(Bloomberg) -- BlackRock Inc. criticized Qualcomm Inc. for granting $11.3 million of equity awards to a group of senior executives, saying the chipmaker’s board failed to justify why Chief Executive Officer Steven Mollenkopf deserved a special payment just for doing his job.
The awards, coming on top of the executives’ normal multimillion-dollar compensation packages, were granted last year after Qualcomm resolved a two-year legal dispute with Apple Inc. over licensing fees -- a battle that weighed on the stock price.
The board granted them considering “the anticipated long-term stockholder value” that will result from the deal with Apple, Qualcomm said in a January filing.
BlackRock responded that the board’s reasoning wasn’t sufficient. In a voting bulletin disclosed Wednesday, the world’s largest money manager, with $7 trillion of assets, said the awards were “difficult to reconcile” with the performance of Qualcomm’s shares.
The directors “did not provide sufficient justification why this outcome with Apple is outside Mr. Mollenkopf’s realm of responsibilities as CEO,” said BlackRock, the second-biggest Qualcomm shareholder.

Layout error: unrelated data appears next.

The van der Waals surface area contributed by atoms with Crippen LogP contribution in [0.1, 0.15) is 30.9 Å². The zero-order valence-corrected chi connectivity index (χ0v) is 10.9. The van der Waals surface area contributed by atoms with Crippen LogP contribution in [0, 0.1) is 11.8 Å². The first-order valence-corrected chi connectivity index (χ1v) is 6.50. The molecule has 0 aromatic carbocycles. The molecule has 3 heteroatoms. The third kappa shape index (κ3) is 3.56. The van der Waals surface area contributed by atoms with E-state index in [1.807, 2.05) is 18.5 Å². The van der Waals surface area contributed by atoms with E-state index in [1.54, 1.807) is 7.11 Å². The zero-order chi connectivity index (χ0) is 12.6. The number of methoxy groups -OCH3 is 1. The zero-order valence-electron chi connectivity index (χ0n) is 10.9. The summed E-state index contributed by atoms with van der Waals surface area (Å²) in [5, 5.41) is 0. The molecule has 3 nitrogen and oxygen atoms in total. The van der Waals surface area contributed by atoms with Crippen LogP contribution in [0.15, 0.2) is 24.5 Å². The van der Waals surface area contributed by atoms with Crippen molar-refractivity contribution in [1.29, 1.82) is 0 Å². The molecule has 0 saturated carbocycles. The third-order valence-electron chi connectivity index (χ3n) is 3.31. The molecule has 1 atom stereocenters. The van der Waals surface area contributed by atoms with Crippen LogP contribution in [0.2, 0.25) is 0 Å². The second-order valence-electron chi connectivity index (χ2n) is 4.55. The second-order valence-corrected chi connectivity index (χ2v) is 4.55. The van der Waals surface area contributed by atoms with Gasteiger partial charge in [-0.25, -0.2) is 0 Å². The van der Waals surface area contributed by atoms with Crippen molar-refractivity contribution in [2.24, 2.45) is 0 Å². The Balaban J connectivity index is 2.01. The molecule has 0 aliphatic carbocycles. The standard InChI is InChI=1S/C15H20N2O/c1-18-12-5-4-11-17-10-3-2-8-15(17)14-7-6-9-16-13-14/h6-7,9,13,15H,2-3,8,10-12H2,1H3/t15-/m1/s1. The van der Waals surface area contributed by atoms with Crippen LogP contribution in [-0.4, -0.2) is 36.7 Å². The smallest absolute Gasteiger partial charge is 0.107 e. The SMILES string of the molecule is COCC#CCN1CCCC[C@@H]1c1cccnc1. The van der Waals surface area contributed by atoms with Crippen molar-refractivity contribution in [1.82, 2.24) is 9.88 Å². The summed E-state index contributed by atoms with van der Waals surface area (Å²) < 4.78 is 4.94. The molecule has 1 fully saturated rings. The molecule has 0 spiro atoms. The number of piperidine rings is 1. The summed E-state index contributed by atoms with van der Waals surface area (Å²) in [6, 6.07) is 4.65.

A representative for the San Diego-based chipmaker declined to comment.
BlackRock wasn’t alone in its rebuke. A majority of shares cast at Qualcomm’s annual meeting Tuesday rejected the executive compensation plan -- a rare admonishment for a public U.S. company. Most receive overwhelming approval.
California’s two major pension funds -- Calpers and Calstrs -- and Norway’s $1 trillion sovereign wealth fund also rejected Qualcomm’s executive pay, voting records show. In addition, BlackRock opposed the re-election of board member Harish Manwani, a senior operating partner at Blackstone Group Inc. who sits on the committee that sets pay for senior managers.
Barbara Alexander, a former UBS Group AG managing director, chairs the committee. It also includes Irene Rosenfeld, who was CEO of Mondelez International Inc., and Mark McLaughlin, who was paid hundreds of millions of dollars while serving as CEO of Palo Alto Networks Inc.
Qualcomm hasn’t yet disclosed the final tally of the pay vote. While such referendums are non-binding, many directors watch the figures closely. Poor results are embarrassing, may impact their chances of securing other board seats and can draw the attention of activist investors.
Excluding the special award, Mollenkopf received a compensation package worth about $19.5 million. Qualcomm handed out a total of $122 million of special equity awards to employees, including the senior executives.
BlackRock publishes voting bulletins periodically to be more transparent about its engagements with companies in which it owns stakes.
--With assistance from Ian King.
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